For Whom the Bell Tolls

by | Apr 5, 2012 | Blogs

At the Death of John Paul II

Each man’s death diminishes me,
For I am involved in mankind.
Therefore, send not to know
For whom the bell tolls,
It tolls for thee.

– John Donne

I admit it – I’m a sucker for a good old-fashioned bell tower.  My alma mater, Marquette University, has a beauty of a carillon tower that played every Tuesday afternoon when I was an undergraduate, usually ringing out a peppy “Ahoya!” for all to hear.  (One lazy summer day as a campus tour guide, I got to plunk out Scott Joplin’s The Entertainer on it.)

But bells aren’t just for fun.

The Mass for Palm Sunday of the Passion of Jesus begins by celebrating his triumphant procession into Jerusalem.  “Hosanna!  Blessed is he who comes in the name of the Lord!”  Before long, though, the joy flips to sadness as the psalmist cries, “My God, my God, why have You abandoned me?”  This emotional about face always catches me by surprise.

This past Sunday, my mind was wandering a bit during the lengthy reading of the Passion narrative when suddenly a single, sobering bell tolled.  Then again.  And again.  It chased away my wandering thoughts, and allowed my mind to refocus on the unsavory details of Jesus’ betrayal, torment, and death.


This put me in mind of another sobering bell clang.  It was the Saturday after Easter, the year 2005.  My mom called all of us into the den.  We sank silently into the couch, watching the largest of the Vatican’s bells – all 19,731 pounds of it – swing mournfully as it announced the death of John Paul II.  The campanone rang from the top of St. Peter’s façade for… how long?  It’s hard for me to say, but certainly it was long enough to bond the throngs of mourners in the square into a moment of silent prayer.

The throaty peal hung in the air, punctuated only by the clapper striking the soundbow again.  The reality set in that the man who had been Pope for my entire life had died.  For most of the world, John Paul II was as familiar, and thus as distant, as any other larger-than-life celebrity.  Yet at his passing, the world was caught in quiet, reverent attention by the ringing of a bell.  I remember seeing a tear roll down my mother’s cheek.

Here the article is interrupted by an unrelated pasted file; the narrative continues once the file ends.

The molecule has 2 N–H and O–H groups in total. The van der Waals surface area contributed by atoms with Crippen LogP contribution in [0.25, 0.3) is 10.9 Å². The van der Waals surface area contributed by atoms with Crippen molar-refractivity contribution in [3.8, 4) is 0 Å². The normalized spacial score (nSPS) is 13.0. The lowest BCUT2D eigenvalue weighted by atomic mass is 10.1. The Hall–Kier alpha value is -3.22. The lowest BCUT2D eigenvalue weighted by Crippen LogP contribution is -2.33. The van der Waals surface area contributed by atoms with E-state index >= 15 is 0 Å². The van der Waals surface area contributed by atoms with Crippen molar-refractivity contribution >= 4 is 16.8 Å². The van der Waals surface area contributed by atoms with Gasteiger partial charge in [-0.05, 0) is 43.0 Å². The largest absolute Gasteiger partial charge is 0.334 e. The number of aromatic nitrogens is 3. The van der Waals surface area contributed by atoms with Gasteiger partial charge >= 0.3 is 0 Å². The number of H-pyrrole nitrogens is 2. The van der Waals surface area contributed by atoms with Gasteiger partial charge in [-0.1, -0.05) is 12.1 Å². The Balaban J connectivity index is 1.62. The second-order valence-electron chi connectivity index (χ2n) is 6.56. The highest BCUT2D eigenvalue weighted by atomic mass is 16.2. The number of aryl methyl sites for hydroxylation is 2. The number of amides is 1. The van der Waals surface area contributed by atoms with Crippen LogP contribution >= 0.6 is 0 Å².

We’d all just as soon forget about the unpleasantness of death.  And there are plenty of legitimate distractions in life that keep our eyes focused on living, loving, and thriving.  But when that lone bell pierces the air and the ear, it reminds us of mortality.

I’ve heard it said that sin leads to death.  I’ve heard it so often, in fact, that it sometimes rings hollow amidst more pressing distractions.

Marquette Bell Tower

This week, more than any other in the Church year, we are reminded of how humanity’s sins lead to an innocent man’s death.  Holy Week is tinged with highs and lows.  An intimate supper among companions leads to betrayals, both glaring and subtle.  The Passion narrative reminds us of the soft underbelly of the human condition, where we are caught bartering, backsliding, and betraying our friends and loved ones.  These days — these “holy days” — are when God cloaks his divinity, and submits to us at our conniving, self-interested worst.  For these few days we listen for the toll of a single bell.


Back at Palm Sunday Mass, I am still transfixed by what the bell has done to my attention.  What we don’t hear in the first Gospel reading for Palm Sunday is what happens right after that joyful palm procession.  In Luke’s account, Jesus draws near to Jerusalem.  He looks out over the city and weeps, saying, “If this day, you only knew what makes for peace – but now it is hidden from your eyes.”

In the 3rd week of the Spiritual Exercises St. Ignatius asks us to pray through these same Holy Week scriptures, and he suggests that we ask for the graces of “sorrow, regret, and confusion, because Jesus goes to his Passion for my sins.”

That lone bell clap reminds me that there is something – someone – beyond the noise of my own small world.  There is someone who looks around as people honor him with praises and palms.  These same people turn on him within the week.  What must be going through his mind and heart?  As he ambles past the crowd, perched on a colt, this one looks out over this beautiful, bustling, ugly, wonderful world.  He takes it all in – you, me, everybody – and he weeps.

And yet he loves us still.